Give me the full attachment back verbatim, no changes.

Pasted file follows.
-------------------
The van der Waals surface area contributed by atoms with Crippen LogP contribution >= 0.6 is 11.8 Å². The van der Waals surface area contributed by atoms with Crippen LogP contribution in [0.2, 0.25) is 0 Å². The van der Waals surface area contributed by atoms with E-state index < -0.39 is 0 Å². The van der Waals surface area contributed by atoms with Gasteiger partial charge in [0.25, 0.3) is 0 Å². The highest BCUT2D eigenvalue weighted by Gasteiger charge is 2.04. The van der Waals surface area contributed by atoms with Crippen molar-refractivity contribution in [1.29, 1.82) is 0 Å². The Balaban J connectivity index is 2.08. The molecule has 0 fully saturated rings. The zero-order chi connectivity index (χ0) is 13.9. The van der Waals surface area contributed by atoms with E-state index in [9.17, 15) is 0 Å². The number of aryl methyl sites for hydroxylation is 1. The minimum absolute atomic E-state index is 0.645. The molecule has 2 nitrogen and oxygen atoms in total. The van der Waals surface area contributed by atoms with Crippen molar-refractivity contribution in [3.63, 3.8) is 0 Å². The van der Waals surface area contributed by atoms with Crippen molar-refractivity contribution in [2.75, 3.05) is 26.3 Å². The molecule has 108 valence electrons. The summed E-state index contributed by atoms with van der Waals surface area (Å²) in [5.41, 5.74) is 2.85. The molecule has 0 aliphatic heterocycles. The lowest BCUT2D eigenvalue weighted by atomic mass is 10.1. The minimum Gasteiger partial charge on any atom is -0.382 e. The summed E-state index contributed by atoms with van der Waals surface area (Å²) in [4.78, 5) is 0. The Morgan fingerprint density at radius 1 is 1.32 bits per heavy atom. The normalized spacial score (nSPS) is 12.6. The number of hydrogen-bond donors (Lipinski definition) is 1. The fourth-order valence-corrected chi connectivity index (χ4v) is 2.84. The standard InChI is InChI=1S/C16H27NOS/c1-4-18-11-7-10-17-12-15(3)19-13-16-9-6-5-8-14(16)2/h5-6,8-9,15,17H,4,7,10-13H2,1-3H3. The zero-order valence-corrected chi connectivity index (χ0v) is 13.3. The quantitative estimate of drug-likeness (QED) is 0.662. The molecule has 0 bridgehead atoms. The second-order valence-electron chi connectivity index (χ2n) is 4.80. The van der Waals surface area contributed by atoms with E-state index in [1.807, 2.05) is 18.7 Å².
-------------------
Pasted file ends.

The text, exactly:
The van der Waals surface area contributed by atoms with Crippen LogP contribution >= 0.6 is 11.8 Å². The van der Waals surface area contributed by atoms with Crippen LogP contribution in [0.2, 0.25) is 0 Å². The van der Waals surface area contributed by atoms with E-state index < -0.39 is 0 Å². The van der Waals surface area contributed by atoms with Gasteiger partial charge in [0.25, 0.3) is 0 Å². The highest BCUT2D eigenvalue weighted by Gasteiger charge is 2.04. The van der Waals surface area contributed by atoms with Crippen molar-refractivity contribution in [1.29, 1.82) is 0 Å². The Balaban J connectivity index is 2.08. The molecule has 0 fully saturated rings. The zero-order chi connectivity index (χ0) is 13.9. The van der Waals surface area contributed by atoms with E-state index in [9.17, 15) is 0 Å². The number of aryl methyl sites for hydroxylation is 1. The minimum absolute atomic E-state index is 0.645. The molecule has 2 nitrogen and oxygen atoms in total. The van der Waals surface area contributed by atoms with Crippen molar-refractivity contribution in [3.63, 3.8) is 0 Å². The van der Waals surface area contributed by atoms with Crippen molar-refractivity contribution in [2.75, 3.05) is 26.3 Å². The molecule has 108 valence electrons. The summed E-state index contributed by atoms with van der Waals surface area (Å²) in [5.41, 5.74) is 2.85. The molecule has 0 aliphatic heterocycles. The lowest BCUT2D eigenvalue weighted by atomic mass is 10.1. The minimum Gasteiger partial charge on any atom is -0.382 e. The summed E-state index contributed by atoms with van der Waals surface area (Å²) in [4.78, 5) is 0. The Morgan fingerprint density at radius 1 is 1.32 bits per heavy atom. The normalized spacial score (nSPS) is 12.6. The number of hydrogen-bond donors (Lipinski definition) is 1. The fourth-order valence-corrected chi connectivity index (χ4v) is 2.84. The standard InChI is InChI=1S/C16H27NOS/c1-4-18-11-7-10-17-12-15(3)19-13-16-9-6-5-8-14(16)2/h5-6,8-9,15,17H,4,7,10-13H2,1-3H3. The zero-order valence-corrected chi connectivity index (χ0v) is 13.3. The quantitative estimate of drug-likeness (QED) is 0.662. The molecule has 0 bridgehead atoms. The second-order valence-electron chi connectivity index (χ2n) is 4.80. The van der Waals surface area contributed by atoms with E-state index in [1.807, 2.05) is 18.7 Å².